Electricity at work Regulations

Electricity is dangerous, so safety should always be paramount when working with it. Representing a serious hazard, with the potential for fatal consequences, electricity needs to treated seriously and correctly. And working with electricity isn’t simply the preserve of electrical engineers, anyone who uses electrical devices is classed as working with electricity e.g. office workers, students and factory staff. Therefore, the dangers of electricity can impact everyone; accordingly, a number of regulations have been put in place to erect safety barriers.

Are electrical regulations law?

To protect people from the many hazards associated with electricity, the following regulations have been established:

H&S legislation specific to electrical work

  • Health and Safety at Work

    one of the most important regulations for employers is the Health and Safety at Work act. This legislation states that employers are responsible for guaranteeing the safety of their employees, and any members of the public, from any risks posed from their work activities. Whilst it is not a legally binding act, every business needs to have a health and safety policy in place, and this will include working with electricity.


  • Electricity at Work Regulations
  • Electrical safety should be a major concern of any employer and the Electricity at Work regulations cover all uses of electricity in the workplace. The regulation states that employers must ensure that their electrical systems are constructed safely, regularly maintained and can be worked on safely. The main objective of these regulations is to prevent death and injury from any electrical causes whilst in the work environment.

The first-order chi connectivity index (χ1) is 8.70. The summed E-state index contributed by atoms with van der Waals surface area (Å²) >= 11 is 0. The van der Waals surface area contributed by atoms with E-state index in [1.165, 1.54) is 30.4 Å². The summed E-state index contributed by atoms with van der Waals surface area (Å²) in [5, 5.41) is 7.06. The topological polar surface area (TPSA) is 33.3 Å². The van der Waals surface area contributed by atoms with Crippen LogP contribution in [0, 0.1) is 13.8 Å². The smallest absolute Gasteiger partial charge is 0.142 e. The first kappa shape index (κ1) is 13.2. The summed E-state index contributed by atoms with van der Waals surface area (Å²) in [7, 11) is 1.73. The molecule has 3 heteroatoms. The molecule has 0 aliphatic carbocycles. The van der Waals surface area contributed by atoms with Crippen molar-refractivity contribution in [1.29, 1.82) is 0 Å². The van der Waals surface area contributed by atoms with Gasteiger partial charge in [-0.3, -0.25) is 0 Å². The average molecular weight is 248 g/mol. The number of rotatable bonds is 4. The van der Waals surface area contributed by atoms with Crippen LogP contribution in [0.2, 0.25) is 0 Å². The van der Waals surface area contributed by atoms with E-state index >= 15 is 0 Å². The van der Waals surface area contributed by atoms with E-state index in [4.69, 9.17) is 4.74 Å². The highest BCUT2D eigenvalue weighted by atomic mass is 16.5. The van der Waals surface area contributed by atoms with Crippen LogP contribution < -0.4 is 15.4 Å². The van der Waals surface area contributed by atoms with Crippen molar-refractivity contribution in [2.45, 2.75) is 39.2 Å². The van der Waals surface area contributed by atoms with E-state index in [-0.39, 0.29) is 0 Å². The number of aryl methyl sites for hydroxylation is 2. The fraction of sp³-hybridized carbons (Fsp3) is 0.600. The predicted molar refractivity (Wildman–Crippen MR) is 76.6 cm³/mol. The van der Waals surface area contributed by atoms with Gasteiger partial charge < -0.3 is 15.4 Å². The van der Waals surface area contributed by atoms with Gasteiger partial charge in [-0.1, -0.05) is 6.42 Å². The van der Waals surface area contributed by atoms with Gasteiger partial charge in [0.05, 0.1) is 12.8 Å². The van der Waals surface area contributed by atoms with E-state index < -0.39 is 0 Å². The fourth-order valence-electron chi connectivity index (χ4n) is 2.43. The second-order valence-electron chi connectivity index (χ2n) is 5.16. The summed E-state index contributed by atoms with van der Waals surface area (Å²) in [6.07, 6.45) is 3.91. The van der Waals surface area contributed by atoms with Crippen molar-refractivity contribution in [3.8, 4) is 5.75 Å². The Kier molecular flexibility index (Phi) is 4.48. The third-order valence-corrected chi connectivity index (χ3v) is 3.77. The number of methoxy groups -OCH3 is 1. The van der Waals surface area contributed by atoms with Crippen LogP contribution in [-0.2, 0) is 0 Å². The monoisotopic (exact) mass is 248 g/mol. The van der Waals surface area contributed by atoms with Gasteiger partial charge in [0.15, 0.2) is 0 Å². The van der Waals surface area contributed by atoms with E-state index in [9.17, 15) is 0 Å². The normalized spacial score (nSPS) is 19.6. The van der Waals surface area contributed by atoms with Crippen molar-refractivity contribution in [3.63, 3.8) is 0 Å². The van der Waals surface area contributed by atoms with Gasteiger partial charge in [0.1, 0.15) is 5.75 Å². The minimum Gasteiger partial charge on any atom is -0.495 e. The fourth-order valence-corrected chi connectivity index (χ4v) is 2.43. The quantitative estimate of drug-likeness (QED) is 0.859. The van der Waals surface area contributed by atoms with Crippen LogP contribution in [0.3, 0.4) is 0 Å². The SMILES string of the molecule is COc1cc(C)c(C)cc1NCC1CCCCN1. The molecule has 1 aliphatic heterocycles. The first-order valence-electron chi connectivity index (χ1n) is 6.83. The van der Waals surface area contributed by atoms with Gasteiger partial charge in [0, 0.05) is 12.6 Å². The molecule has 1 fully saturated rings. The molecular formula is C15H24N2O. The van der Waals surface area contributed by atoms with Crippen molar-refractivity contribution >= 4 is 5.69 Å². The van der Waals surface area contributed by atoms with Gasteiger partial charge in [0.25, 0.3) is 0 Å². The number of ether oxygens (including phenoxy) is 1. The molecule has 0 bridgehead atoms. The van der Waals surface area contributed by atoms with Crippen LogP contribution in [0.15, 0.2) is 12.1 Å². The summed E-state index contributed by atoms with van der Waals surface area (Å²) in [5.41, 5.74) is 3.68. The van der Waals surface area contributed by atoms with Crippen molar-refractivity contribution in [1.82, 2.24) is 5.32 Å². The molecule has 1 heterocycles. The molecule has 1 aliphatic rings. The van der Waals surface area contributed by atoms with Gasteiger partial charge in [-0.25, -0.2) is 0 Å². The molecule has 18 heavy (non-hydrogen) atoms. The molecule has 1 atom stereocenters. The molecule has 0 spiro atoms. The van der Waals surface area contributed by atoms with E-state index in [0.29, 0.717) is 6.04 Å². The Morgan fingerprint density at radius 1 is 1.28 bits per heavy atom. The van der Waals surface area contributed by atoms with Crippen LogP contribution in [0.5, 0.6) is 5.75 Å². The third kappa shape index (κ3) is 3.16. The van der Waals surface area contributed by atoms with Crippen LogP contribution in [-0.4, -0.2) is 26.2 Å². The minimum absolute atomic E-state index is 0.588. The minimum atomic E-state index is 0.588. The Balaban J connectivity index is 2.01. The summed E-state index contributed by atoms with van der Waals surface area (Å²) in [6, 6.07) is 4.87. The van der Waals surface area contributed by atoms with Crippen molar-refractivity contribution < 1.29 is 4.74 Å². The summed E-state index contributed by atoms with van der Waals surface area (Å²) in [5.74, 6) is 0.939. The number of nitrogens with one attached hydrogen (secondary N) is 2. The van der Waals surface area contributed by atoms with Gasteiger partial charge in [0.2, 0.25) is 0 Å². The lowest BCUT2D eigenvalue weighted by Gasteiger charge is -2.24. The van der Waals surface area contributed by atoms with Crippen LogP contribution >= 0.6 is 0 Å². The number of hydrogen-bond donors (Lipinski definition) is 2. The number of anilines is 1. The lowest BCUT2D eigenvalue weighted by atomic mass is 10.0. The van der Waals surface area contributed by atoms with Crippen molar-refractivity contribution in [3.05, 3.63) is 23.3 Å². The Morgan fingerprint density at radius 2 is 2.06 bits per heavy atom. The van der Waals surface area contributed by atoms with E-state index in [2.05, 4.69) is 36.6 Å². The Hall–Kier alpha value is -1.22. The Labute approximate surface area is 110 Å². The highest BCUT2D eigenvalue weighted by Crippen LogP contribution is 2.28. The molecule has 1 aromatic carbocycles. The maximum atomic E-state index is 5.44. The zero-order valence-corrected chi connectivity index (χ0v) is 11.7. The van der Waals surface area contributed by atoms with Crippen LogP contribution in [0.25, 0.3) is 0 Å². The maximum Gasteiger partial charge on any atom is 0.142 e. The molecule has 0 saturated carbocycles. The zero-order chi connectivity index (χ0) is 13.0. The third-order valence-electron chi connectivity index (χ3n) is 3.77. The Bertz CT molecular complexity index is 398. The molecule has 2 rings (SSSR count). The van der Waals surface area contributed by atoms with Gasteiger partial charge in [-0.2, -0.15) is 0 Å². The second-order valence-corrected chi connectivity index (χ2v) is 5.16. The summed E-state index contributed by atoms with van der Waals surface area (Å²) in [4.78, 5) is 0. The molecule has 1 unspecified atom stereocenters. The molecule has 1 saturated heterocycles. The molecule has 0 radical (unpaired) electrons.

• BS 7671: electrical wiring is a crucial part of any electrical system, but it needs to adhere closely to safe and proper standards. The BS 7671 wiring regulations sets out national standards which relate to fixed electrical cabling and also covers procedures for testing this cabling. This regulation applies to domestic, commercial and industrial installations and covers work such as installing new electrical circuits, replacement of fuse boxes and minor electrical works. Failure to comply with BS 7671 can lead to prosecutions.



  • Electrical Installation Condition Report (EICR): electrical devices can develop faults whilst showing little to no visible evidence of an issue. Therefore, it’s important that electrical devices are tested and evaluated to determine their safety. The EICR is a document produced by a qualified electrician and covers both visual inspections and more in-depth testing such as live and dead testing to confirm the presence of faults. An EICR is not a legal requirement, but it is recommended to demonstrate a concerted compliance with safety.

Electrical Equipment (Safety) Regulations

Electrical safety can be a minefield of regulations which are difficult to navigate for those who aren’t experienced within the electrical industry. However, whether you are a property owner or an employer, it is your duty to provide a safe environment.

Although not every legislation is a legal requirement, it makes sense to demonstrate an understanding of how critical it is to follow these procedures. Ultimately, working with a reputable electrical contractor is the best way to satisfy all existing regulations and maximise your electrical safety.

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